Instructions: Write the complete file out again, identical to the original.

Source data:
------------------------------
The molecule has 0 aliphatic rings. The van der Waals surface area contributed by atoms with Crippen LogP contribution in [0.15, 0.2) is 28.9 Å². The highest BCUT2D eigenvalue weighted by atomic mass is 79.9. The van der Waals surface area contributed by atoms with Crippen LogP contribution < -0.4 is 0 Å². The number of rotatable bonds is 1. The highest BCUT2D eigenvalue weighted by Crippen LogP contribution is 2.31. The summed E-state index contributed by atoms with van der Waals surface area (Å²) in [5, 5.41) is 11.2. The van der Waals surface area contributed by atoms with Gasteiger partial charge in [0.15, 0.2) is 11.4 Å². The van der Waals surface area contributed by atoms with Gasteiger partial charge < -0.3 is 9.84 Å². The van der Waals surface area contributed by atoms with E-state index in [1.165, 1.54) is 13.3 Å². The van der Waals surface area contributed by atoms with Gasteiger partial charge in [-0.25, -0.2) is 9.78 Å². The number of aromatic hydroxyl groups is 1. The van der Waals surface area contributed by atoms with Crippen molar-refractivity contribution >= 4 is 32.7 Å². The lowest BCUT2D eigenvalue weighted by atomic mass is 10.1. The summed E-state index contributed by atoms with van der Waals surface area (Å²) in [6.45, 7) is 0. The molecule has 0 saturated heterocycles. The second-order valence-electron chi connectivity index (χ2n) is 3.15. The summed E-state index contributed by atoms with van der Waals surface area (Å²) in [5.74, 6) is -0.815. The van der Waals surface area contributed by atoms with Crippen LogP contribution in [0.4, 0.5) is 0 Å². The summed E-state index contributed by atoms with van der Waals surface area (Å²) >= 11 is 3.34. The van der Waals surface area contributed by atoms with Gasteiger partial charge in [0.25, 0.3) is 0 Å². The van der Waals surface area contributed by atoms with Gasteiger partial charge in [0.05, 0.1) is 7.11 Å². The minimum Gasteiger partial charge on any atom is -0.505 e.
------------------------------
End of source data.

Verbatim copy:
The molecule has 0 aliphatic rings. The van der Waals surface area contributed by atoms with Crippen LogP contribution in [0.15, 0.2) is 28.9 Å². The highest BCUT2D eigenvalue weighted by atomic mass is 79.9. The van der Waals surface area contributed by atoms with Crippen LogP contribution < -0.4 is 0 Å². The number of rotatable bonds is 1. The highest BCUT2D eigenvalue weighted by Crippen LogP contribution is 2.31. The summed E-state index contributed by atoms with van der Waals surface area (Å²) in [5, 5.41) is 11.2. The van der Waals surface area contributed by atoms with Gasteiger partial charge in [0.15, 0.2) is 11.4 Å². The van der Waals surface area contributed by atoms with Gasteiger partial charge < -0.3 is 9.84 Å². The van der Waals surface area contributed by atoms with E-state index in [1.165, 1.54) is 13.3 Å². The van der Waals surface area contributed by atoms with Gasteiger partial charge in [-0.25, -0.2) is 9.78 Å². The number of aromatic hydroxyl groups is 1. The van der Waals surface area contributed by atoms with Crippen molar-refractivity contribution >= 4 is 32.7 Å². The lowest BCUT2D eigenvalue weighted by atomic mass is 10.1. The summed E-state index contributed by atoms with van der Waals surface area (Å²) in [6.45, 7) is 0. The molecule has 0 saturated heterocycles. The second-order valence-electron chi connectivity index (χ2n) is 3.15. The summed E-state index contributed by atoms with van der Waals surface area (Å²) in [5.74, 6) is -0.815. The van der Waals surface area contributed by atoms with Crippen LogP contribution in [0.4, 0.5) is 0 Å². The summed E-state index contributed by atoms with van der Waals surface area (Å²) >= 11 is 3.34. The van der Waals surface area contributed by atoms with Gasteiger partial charge in [0.25, 0.3) is 0 Å². The van der Waals surface area contributed by atoms with Gasteiger partial charge in [0.05, 0.1) is 7.11 Å². The minimum Gasteiger partial charge on any atom is -0.505 e.